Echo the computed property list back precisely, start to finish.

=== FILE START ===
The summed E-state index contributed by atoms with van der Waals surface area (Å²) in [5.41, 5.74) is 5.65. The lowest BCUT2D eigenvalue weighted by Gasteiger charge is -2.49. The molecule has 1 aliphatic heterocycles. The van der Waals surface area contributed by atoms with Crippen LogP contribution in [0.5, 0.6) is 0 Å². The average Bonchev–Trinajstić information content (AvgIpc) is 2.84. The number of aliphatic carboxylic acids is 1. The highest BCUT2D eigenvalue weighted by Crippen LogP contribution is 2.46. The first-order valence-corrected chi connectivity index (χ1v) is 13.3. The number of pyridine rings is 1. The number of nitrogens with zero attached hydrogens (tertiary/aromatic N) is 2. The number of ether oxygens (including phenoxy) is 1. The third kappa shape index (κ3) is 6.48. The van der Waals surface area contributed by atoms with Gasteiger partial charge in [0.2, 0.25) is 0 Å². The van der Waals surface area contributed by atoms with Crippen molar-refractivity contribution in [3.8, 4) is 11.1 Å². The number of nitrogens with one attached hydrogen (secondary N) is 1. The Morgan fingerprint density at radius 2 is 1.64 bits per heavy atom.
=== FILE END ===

The summed E-state index contributed by atoms with van der Waals surface area (Å²) in [5.41, 5.74) is 5.65. The lowest BCUT2D eigenvalue weighted by Gasteiger charge is -2.49. The molecule has 1 aliphatic heterocycles. The van der Waals surface area contributed by atoms with Crippen LogP contribution in [0.5, 0.6) is 0 Å². The average Bonchev–Trinajstić information content (AvgIpc) is 2.84. The number of aliphatic carboxylic acids is 1. The highest BCUT2D eigenvalue weighted by Crippen LogP contribution is 2.46. The first-order valence-corrected chi connectivity index (χ1v) is 13.3. The number of pyridine rings is 1. The number of nitrogens with zero attached hydrogens (tertiary/aromatic N) is 2. The number of ether oxygens (including phenoxy) is 1. The third kappa shape index (κ3) is 6.48. The van der Waals surface area contributed by atoms with Gasteiger partial charge in [0.2, 0.25) is 0 Å². The van der Waals surface area contributed by atoms with Crippen molar-refractivity contribution in [3.8, 4) is 11.1 Å². The number of nitrogens with one attached hydrogen (secondary N) is 1. The Morgan fingerprint density at radius 2 is 1.64 bits per heavy atom.